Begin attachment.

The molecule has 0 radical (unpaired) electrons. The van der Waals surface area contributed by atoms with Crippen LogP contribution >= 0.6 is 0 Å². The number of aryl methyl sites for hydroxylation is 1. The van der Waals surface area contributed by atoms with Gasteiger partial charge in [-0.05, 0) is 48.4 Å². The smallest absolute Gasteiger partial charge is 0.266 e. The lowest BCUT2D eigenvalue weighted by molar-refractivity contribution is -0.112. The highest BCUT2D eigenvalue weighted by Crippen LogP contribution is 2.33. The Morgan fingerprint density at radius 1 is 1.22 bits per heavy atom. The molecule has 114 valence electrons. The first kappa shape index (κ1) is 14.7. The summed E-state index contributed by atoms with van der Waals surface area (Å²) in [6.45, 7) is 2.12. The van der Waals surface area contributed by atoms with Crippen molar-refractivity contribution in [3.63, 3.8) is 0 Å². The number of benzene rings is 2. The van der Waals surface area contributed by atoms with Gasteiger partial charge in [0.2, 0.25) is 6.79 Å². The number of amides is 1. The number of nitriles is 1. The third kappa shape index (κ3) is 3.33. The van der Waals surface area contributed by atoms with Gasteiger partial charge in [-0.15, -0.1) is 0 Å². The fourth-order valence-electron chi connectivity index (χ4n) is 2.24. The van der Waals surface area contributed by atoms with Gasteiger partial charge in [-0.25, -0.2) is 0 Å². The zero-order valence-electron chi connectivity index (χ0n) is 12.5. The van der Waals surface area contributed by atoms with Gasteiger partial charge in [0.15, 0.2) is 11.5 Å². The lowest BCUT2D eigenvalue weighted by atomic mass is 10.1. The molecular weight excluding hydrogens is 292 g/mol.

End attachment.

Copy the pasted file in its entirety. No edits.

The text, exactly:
The molecule has 0 radical (unpaired) electrons. The van der Waals surface area contributed by atoms with Crippen LogP contribution >= 0.6 is 0 Å². The number of aryl methyl sites for hydroxylation is 1. The van der Waals surface area contributed by atoms with Gasteiger partial charge in [-0.05, 0) is 48.4 Å². The smallest absolute Gasteiger partial charge is 0.266 e. The lowest BCUT2D eigenvalue weighted by molar-refractivity contribution is -0.112. The highest BCUT2D eigenvalue weighted by Crippen LogP contribution is 2.33. The Morgan fingerprint density at radius 1 is 1.22 bits per heavy atom. The molecule has 114 valence electrons. The first kappa shape index (κ1) is 14.7. The summed E-state index contributed by atoms with van der Waals surface area (Å²) in [6.45, 7) is 2.12. The van der Waals surface area contributed by atoms with Crippen molar-refractivity contribution in [3.63, 3.8) is 0 Å². The number of benzene rings is 2. The van der Waals surface area contributed by atoms with Gasteiger partial charge in [0.2, 0.25) is 6.79 Å². The number of amides is 1. The number of nitriles is 1. The third kappa shape index (κ3) is 3.33. The van der Waals surface area contributed by atoms with Gasteiger partial charge in [-0.15, -0.1) is 0 Å². The fourth-order valence-electron chi connectivity index (χ4n) is 2.24. The van der Waals surface area contributed by atoms with Gasteiger partial charge in [-0.25, -0.2) is 0 Å². The zero-order valence-electron chi connectivity index (χ0n) is 12.5. The van der Waals surface area contributed by atoms with Gasteiger partial charge in [0.15, 0.2) is 11.5 Å². The lowest BCUT2D eigenvalue weighted by atomic mass is 10.1. The molecular weight excluding hydrogens is 292 g/mol.